by Rasheed Abou-Alsamh from Rasheed's World
MY story on abused domestic helpers appeared in the Christian Science Monitor today, and a Saudi friend that I sent it to noticed the difference in the tone I used in it compared to my stories in Arab News. She rightly guessed that articles for Arab News are subject to self-censorship because of the red-lines laid down by the Saudi government and the still-conservative society we live in. She also noted, rightly, that not all Saudi employers are monsters, and wondered when more nuanced articles about life in Saudi Arabia would appear in the Western press. I replied that I had tried to find a Saudi group that advocates for abused foreign workers, but that unfortunately I couldn't find any. I even sent questions to the National Society for Human Rights, but more than a week later they still had not replied. So I ask: Where are all the decent-minded Saudis who treat their maids well? Why don't they speak out against all of these workers who are being beaten to death nearly every month? Why doesn't he silent majority speak up?!
Friday, September 7, 2007
by Rasheed Abou-Alsamh from Rasheed's World
by Hiba Dawood from UPI
Kurdish Al Ahali newspaper quoted the head of the Iraqi National Congress, Ahmad Chalabi, as saying: "The U.S. administration is calling for disarming the militias but at the same time they have armed 12,000 Sunni tribesmen in and around Baghdad led by officers from Saddam's National Guard forces. In the meantime, the U.S. ignored the Iraqi government's opposition to this decision." He also accused neighboring countries of adding to the instability in Iraq. "Saudi Arabia and Jordan don't directly support terrorism, but they host groups who issue fatwas that encourages terrorism in Iraq," he said. "Syria thinks that the U.S. might use Iraq as a means against them in regard to Lebanon and Israel. Iran thinks the U.S. might use Iraq as a base to attack them. And Turkey is afraid of PKK actions," he said.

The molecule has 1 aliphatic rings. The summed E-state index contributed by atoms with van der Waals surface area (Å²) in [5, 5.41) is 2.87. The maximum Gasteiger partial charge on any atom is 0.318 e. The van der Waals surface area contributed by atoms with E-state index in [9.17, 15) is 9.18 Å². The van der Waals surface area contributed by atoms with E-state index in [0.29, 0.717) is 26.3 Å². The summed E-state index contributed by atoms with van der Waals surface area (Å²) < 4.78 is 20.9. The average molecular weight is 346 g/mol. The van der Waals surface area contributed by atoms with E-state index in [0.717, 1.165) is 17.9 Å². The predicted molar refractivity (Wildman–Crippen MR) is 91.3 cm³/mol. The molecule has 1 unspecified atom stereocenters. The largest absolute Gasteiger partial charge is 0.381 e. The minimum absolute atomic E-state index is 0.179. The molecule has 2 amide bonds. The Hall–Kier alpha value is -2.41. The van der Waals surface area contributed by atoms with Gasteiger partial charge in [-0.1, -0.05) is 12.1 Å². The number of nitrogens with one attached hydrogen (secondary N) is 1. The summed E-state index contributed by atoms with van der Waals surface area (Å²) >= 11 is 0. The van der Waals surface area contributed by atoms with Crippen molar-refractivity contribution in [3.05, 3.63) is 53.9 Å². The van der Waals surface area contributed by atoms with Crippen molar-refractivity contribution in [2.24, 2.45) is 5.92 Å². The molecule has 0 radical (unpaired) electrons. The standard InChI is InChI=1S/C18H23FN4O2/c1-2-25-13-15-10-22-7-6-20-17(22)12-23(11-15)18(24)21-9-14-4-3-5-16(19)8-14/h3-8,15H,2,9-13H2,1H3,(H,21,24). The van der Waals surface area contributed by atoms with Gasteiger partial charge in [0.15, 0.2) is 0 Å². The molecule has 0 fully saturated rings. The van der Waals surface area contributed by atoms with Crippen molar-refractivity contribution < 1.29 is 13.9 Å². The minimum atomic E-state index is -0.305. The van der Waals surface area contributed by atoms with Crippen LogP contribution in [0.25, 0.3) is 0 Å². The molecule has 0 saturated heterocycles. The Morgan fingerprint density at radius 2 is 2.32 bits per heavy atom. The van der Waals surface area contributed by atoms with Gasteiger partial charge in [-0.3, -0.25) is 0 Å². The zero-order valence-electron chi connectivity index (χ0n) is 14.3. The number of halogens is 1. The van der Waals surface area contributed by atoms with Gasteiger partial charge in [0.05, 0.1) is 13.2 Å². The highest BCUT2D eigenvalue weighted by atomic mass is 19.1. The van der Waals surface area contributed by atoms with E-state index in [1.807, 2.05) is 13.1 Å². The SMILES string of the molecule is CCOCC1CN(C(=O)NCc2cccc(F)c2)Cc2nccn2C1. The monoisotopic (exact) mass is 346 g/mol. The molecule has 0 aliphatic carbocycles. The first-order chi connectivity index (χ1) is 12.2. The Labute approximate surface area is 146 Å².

The group marked the latest of several large transfers to the kingdom since May 2006 that have reduced the population of Saudi detainees, once among the largest contingents at Guantanamo, to fewer than 40, according to figures maintained by The Associated Press ... The detention of Saudis at the U.S. Naval Base in southeast Cuba has been a source of tension with Riyadh, a close U.S. ally. Three Saudis have committed suicide inside the prison camp since it opened in 2002, according to the U.S. military ... Of the 759 people who have been held at Guantanamo, 136 have been Saudis, the second-largest group behind Afghan nationals, according to Defense Department documents released to the AP. About 340 detainees remain in Guantanamo on suspicion of links to terrorism, al-Qaida or the Taliban. Most have been held for years without being charged.
by Lucy Fielder from Al-Ahram Weekly